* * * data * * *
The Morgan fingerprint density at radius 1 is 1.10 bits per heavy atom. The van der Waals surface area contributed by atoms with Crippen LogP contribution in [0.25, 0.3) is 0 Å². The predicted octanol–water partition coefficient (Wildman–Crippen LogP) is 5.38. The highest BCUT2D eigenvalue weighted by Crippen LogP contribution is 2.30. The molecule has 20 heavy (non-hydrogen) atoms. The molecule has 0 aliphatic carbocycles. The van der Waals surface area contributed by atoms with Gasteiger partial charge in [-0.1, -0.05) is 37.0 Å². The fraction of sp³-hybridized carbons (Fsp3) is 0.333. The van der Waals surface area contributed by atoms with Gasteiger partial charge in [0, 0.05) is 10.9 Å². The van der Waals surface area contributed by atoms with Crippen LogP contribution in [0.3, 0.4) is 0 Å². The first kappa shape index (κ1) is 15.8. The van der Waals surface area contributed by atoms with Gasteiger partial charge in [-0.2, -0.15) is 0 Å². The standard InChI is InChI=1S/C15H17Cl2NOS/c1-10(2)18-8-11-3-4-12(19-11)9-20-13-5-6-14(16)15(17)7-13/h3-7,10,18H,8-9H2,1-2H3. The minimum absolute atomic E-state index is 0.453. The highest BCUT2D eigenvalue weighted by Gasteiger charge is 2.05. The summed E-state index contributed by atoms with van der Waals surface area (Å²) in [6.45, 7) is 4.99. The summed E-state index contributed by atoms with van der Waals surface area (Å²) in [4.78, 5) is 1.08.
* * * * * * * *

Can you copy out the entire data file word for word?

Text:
The Morgan fingerprint density at radius 1 is 1.10 bits per heavy atom. The van der Waals surface area contributed by atoms with Crippen LogP contribution in [0.25, 0.3) is 0 Å². The predicted octanol–water partition coefficient (Wildman–Crippen LogP) is 5.38. The highest BCUT2D eigenvalue weighted by Crippen LogP contribution is 2.30. The molecule has 20 heavy (non-hydrogen) atoms. The molecule has 0 aliphatic carbocycles. The van der Waals surface area contributed by atoms with Gasteiger partial charge in [-0.1, -0.05) is 37.0 Å². The fraction of sp³-hybridized carbons (Fsp3) is 0.333. The van der Waals surface area contributed by atoms with Gasteiger partial charge in [0, 0.05) is 10.9 Å². The van der Waals surface area contributed by atoms with Crippen LogP contribution in [0.3, 0.4) is 0 Å². The first kappa shape index (κ1) is 15.8. The van der Waals surface area contributed by atoms with Gasteiger partial charge in [-0.2, -0.15) is 0 Å². The standard InChI is InChI=1S/C15H17Cl2NOS/c1-10(2)18-8-11-3-4-12(19-11)9-20-13-5-6-14(16)15(17)7-13/h3-7,10,18H,8-9H2,1-2H3. The minimum absolute atomic E-state index is 0.453. The highest BCUT2D eigenvalue weighted by Gasteiger charge is 2.05. The summed E-state index contributed by atoms with van der Waals surface area (Å²) in [6.45, 7) is 4.99. The summed E-state index contributed by atoms with van der Waals surface area (Å²) in [4.78, 5) is 1.08.